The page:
Fashion is difficult to define. It is definitely not art, since its main purpose is commerce. However, it is not just a lucrative business either as it reflects changes in history as well as in personal identity. This year’s graduates of the Fashion Department of KABK, The Hague’s Royal Academy of Art, seem to be particularly interested in fashion’s complex and manifold nature. Instead of following commercial trends, the students investigated the socio-cultural meanings of fashion. Unsurprisingly, the four graduate collections turned out to be unconventional and highly experimental.
Yasmin Boomsma’s collection The Equal Rite was a critical response to Diaghilev’s ballet The Rite of Spring. The designer turned the victimised, docile heroine of the ballet into a fiercely feminine, powerful character. Boomsma’s garments, made of beige and black nylon, evoked the soft sculptures of British artist Sarah Lucas. Accessorised with hair, the clothes drew on the visual vocabulary of feminist art that traditionally plays with codes of intimacy and aversion. By celebrating the strong, non-conformist female, Boomsma not only presented a girl-power alternative to the misogyny of the Ballets Russes but also made a strong point: femininity can be multifaceted and doesn’t have to be pleasing.
In her collection That’s not possible Laura Snijders looked at the concept of change in fashion. The graduate imagined an alternative reality in which “people should change something about their clothes every time they enter a new social area during a walk through the city”. Snijders’s approach is ingenious: while it is universally accepted that fashion does, indeed, reflect social and class distinctions, her interpretation of demarcation lines in fashion is fun, democratic and empowering. After all, in Snijders’a imaginary world social identities are not fixed but fluctuant. However, the collection itself did have a somewhat dystopian aura. The succession of layered and voluminous looks was slightly monotonous, while the digits, printed onto fabrics, added a gloomily futuristic feel.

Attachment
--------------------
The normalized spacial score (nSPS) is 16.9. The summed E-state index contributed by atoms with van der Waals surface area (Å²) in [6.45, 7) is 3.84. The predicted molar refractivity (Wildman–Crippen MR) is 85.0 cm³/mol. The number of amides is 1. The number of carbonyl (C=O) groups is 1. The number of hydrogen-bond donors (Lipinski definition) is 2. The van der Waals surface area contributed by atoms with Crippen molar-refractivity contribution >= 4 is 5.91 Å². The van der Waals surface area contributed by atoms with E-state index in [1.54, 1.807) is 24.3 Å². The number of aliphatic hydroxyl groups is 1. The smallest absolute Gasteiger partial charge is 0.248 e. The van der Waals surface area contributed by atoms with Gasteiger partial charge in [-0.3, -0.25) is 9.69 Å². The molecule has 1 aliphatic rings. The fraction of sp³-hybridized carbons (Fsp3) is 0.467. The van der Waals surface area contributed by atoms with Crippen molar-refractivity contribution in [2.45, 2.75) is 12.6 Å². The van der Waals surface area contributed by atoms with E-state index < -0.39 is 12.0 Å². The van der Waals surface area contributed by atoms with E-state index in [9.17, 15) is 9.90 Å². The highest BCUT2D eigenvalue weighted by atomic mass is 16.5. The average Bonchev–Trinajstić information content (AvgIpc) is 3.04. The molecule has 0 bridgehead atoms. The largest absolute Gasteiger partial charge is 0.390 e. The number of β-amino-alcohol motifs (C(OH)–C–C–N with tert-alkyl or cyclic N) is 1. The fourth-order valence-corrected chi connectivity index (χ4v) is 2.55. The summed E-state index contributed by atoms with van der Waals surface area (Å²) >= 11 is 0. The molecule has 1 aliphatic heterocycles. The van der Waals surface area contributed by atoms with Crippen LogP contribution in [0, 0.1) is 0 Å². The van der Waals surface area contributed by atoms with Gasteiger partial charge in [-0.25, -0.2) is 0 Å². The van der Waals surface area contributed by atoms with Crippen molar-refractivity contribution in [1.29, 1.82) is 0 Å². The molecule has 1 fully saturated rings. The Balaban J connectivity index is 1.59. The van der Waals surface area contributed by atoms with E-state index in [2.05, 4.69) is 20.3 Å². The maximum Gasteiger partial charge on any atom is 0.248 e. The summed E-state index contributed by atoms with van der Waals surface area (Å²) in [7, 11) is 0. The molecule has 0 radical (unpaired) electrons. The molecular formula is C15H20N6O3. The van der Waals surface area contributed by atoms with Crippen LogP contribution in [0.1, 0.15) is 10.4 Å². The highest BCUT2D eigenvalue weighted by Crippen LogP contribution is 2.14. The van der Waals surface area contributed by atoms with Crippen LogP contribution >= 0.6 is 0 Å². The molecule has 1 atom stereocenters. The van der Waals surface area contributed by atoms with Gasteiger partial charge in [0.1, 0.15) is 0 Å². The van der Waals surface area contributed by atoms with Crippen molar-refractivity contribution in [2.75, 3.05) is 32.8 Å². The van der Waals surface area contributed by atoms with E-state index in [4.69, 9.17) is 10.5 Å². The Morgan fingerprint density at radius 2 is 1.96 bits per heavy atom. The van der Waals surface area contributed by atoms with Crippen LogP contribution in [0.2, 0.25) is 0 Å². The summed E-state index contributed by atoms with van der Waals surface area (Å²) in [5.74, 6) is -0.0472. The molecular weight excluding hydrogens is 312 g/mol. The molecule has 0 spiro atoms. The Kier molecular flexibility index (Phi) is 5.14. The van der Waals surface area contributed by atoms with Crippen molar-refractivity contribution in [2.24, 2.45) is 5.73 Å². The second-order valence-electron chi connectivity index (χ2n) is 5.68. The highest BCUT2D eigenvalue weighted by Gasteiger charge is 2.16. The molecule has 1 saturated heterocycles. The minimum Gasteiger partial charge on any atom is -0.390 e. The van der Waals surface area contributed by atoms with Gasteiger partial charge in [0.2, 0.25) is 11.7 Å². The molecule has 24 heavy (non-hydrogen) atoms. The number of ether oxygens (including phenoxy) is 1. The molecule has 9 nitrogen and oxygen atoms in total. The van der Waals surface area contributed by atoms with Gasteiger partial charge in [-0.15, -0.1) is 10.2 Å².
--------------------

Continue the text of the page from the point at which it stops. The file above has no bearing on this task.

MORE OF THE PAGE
Timothy Scholte’s project was titled Become a Mary-Ann, Change Your Body for Desire and comprised of menswear garments finished with traditional elements of the female wardrobe; in other words, crinolines galore. The project was inspired by the story of Fanny and Stella —“two Victorian men who donned themselves as women to attract other men”. Scholte re-contextualised the Victorian references mixing them with contemporary garments like deconstructed denim jackets and stretched T-shirts. The collection served to criticise the conventional (and restricting) ideals of masculinity, and was, therefore, a welcome endeavour. However, one can’t help thinking that the designer’s take on gender codes in fashion was a little too straightforward.
Although Yuki Ito’s collection was undoubtedly the most wearable of the four, that is not to say it was the least conceptual. The designer attempted to challenge stereotypes associated with fabrics and garments. Titled False Perceptions, its saw the designer re-contextualise fabrics and thus question the cultural expectations imposed upon them. The neon-orange fabric of the lifejacket, for instance, or the quilted material of the sleeping bag, are used as everyday garments, and the result is a smart collection with a street-style edge.